Experts regularly issue warnings about the latest designer drugs to hit the streets. One of the most alarming drugs to emerge in recent years is synthetic cathinones. While they may go by the innocuous-sounding name of “bath salts,” the reality is that these dangerous and illicit drugs have been linked to an alarming number of emergency room visits and deaths. Here’s a closer look at bath salts, along with how to know if a loved one may be addicted to them.
What Are “Bath Salts”?
Human-made drugs known as bath salts are chemically related to cathinone, a stimulant found in the leaves of the khat plant, which produce a mild stimulant effect when chewed. However, synthetic variants can be stronger and more dangerous than the drug’s natural form. Common ingredients in bath salts include mephedrone, pyrovalerone, and methylenedioxypyrovalerone, AKA “MDPV,” a synthetic mood-altering drug and norepinephrine-dopamine reuptake inhibitor (NDRI).
Says the National Institute on Drug Abuse (NIDA), “’Bath Salts,’ the newest fad to hit the shelves (virtual and real), is the latest addition to a growing list of items that young people can obtain to get high. The synthetic powder is sold legally online and in drug paraphernalia stores under a variety of names, such as ‘Ivory Wave,’ ‘Purple Wave,’ ‘Red Dove,’ ‘Blue Silk,’ ‘Zoom,’ ‘Bloom,’ ‘Cloud Nine,’ ‘Ocean Snow,’ ‘Lunar Wave,’ ‘Vanilla Sky,’ ‘White Lightning,’ ‘Scarface,’ and ‘Hurricane Charlie.’”
Bath salts are usually in powder form and can be swallowed, snorted, smoked, or injected. They are often marketed and used as a less-expensive alternative to stimulants like cocaine and methamphetamine, and may often be included in products sold as Molly (MDMA).
Why Makes Bath Salts Such a Threat?
While all illicit drugs are dangerous, bath salts are of particular concern because so little is known about them. Continues NIDA, “Because these products are relatively new to the drug abuse scene, our knowledge about their precise chemical composition and short- and long-term effects is limited, yet the information we do have is worrisome and warrants a proactive stance to understand and minimize any potential dangers to the health of the public.”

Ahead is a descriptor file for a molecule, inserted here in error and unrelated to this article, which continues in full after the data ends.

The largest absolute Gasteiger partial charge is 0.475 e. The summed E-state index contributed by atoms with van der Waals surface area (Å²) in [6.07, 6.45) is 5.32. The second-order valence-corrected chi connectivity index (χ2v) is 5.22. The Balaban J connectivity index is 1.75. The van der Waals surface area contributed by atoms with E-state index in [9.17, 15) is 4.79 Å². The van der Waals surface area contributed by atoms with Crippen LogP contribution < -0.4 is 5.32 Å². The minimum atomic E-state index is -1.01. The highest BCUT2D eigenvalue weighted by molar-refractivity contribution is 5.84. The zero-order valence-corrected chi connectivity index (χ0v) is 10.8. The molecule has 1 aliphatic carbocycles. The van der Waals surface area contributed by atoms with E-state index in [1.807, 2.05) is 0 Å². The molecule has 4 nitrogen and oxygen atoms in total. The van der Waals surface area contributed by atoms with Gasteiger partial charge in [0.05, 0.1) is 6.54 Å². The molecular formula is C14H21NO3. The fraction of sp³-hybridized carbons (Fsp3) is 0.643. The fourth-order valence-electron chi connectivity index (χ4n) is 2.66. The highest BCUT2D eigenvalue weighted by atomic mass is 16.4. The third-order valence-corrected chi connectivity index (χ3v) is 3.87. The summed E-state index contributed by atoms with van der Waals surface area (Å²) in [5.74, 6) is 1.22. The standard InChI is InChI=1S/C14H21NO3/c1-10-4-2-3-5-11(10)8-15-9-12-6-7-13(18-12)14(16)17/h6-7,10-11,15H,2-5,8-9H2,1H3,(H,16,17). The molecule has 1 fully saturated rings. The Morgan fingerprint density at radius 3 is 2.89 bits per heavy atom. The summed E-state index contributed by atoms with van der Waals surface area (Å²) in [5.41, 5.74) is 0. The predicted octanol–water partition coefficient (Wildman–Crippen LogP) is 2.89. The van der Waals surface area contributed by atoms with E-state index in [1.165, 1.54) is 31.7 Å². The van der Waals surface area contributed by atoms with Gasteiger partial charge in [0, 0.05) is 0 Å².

One thing we do know is that bath salts not only have strong addictive potential, they also induce tolerance—meaning addicts need more drugs over time to get the equivalent response. Additionally, says Drugs.com, “Reports note intense cravings similar to what methamphetamine users experience. As ‘bath salts’ may be cut with other unknown and potentially addictive substances, the true magnitude of toxicity and addiction may be even higher.”
Symptoms of Bath Salts Addiction
Bath salts use may be accompanied by a number of signs and symptoms, including:
- increased heart rate
- increased blood pressure
- kidney pain
- increased body temperature and/or chills
- muscle tension
- suicidal thoughts
- reduced need for sleep
People suffering from addiction to bath salts may be driven to aggressive acts toward others as well as themselves. Their cravings may be so strong that they are unable to stop themselves from these detrimental behaviors. If you notice any of the signs or symptoms of bath salts use in a friend or loved one, seek professional help immediately, as both the drug user and the people around the user are vulnerable to harm as long as the drug is being used.
Coping with Bath Salts Addiction
Unfortunately, there are no medications available to treat bath salts addiction. Factor in extremely strong withdrawal symptoms, including depression, anxiety, paranoia, difficulty sleeping, and tremors, and the challenges of dealing with bath salts addiction grow.
However, substance abuse treatment—cognitive-behavioral therapy, contingency management, motivational enhancement therapy, and other approaches—have been proven to be effective in treating and promoting recovery from bath salts addiction.
While PBS NEWSHOUR once described bath salts as “the drug that never lets go,” it is possible for people addicted to bath salts to release themselves from addiction and recover.
We’re Here for You
Harris House can help. Contact us today to learn about our substance abuse treatment programs, and get on the road to true addiction recovery.